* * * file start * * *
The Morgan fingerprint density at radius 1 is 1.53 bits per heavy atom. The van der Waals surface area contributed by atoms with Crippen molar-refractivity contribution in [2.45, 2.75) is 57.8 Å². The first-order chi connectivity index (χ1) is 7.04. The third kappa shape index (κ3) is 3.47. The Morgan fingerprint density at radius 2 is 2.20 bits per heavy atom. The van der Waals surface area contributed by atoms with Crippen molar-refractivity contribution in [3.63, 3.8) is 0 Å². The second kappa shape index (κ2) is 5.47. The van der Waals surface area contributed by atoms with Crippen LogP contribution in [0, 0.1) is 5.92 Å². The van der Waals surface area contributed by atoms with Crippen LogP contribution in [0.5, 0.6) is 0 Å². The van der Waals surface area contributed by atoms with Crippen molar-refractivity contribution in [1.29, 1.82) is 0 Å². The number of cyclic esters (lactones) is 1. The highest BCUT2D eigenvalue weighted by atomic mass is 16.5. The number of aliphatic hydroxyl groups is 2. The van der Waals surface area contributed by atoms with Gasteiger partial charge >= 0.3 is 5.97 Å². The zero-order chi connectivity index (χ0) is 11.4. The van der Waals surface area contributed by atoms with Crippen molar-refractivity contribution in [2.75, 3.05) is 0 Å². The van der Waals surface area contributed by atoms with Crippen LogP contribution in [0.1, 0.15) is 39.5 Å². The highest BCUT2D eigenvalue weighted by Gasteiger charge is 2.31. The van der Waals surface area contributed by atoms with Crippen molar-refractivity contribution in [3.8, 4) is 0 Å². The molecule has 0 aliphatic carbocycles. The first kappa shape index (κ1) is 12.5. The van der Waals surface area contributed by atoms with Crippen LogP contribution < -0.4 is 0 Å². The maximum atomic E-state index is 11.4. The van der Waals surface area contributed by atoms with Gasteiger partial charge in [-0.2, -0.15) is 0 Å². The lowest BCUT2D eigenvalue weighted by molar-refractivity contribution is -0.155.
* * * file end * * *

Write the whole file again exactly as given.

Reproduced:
The Morgan fingerprint density at radius 1 is 1.53 bits per heavy atom. The van der Waals surface area contributed by atoms with Crippen molar-refractivity contribution in [2.45, 2.75) is 57.8 Å². The first-order chi connectivity index (χ1) is 7.04. The third kappa shape index (κ3) is 3.47. The Morgan fingerprint density at radius 2 is 2.20 bits per heavy atom. The van der Waals surface area contributed by atoms with Crippen molar-refractivity contribution in [3.63, 3.8) is 0 Å². The second kappa shape index (κ2) is 5.47. The van der Waals surface area contributed by atoms with Crippen LogP contribution in [0, 0.1) is 5.92 Å². The van der Waals surface area contributed by atoms with Crippen LogP contribution in [0.5, 0.6) is 0 Å². The van der Waals surface area contributed by atoms with Crippen molar-refractivity contribution in [1.29, 1.82) is 0 Å². The number of cyclic esters (lactones) is 1. The highest BCUT2D eigenvalue weighted by atomic mass is 16.5. The number of aliphatic hydroxyl groups is 2. The van der Waals surface area contributed by atoms with Gasteiger partial charge >= 0.3 is 5.97 Å². The zero-order chi connectivity index (χ0) is 11.4. The van der Waals surface area contributed by atoms with Crippen molar-refractivity contribution in [2.75, 3.05) is 0 Å². The van der Waals surface area contributed by atoms with Crippen LogP contribution in [0.1, 0.15) is 39.5 Å². The highest BCUT2D eigenvalue weighted by Gasteiger charge is 2.31. The van der Waals surface area contributed by atoms with Crippen molar-refractivity contribution in [3.8, 4) is 0 Å². The molecule has 0 aliphatic carbocycles. The first kappa shape index (κ1) is 12.5. The van der Waals surface area contributed by atoms with Crippen LogP contribution < -0.4 is 0 Å². The maximum atomic E-state index is 11.4. The van der Waals surface area contributed by atoms with Gasteiger partial charge in [-0.2, -0.15) is 0 Å². The lowest BCUT2D eigenvalue weighted by molar-refractivity contribution is -0.155.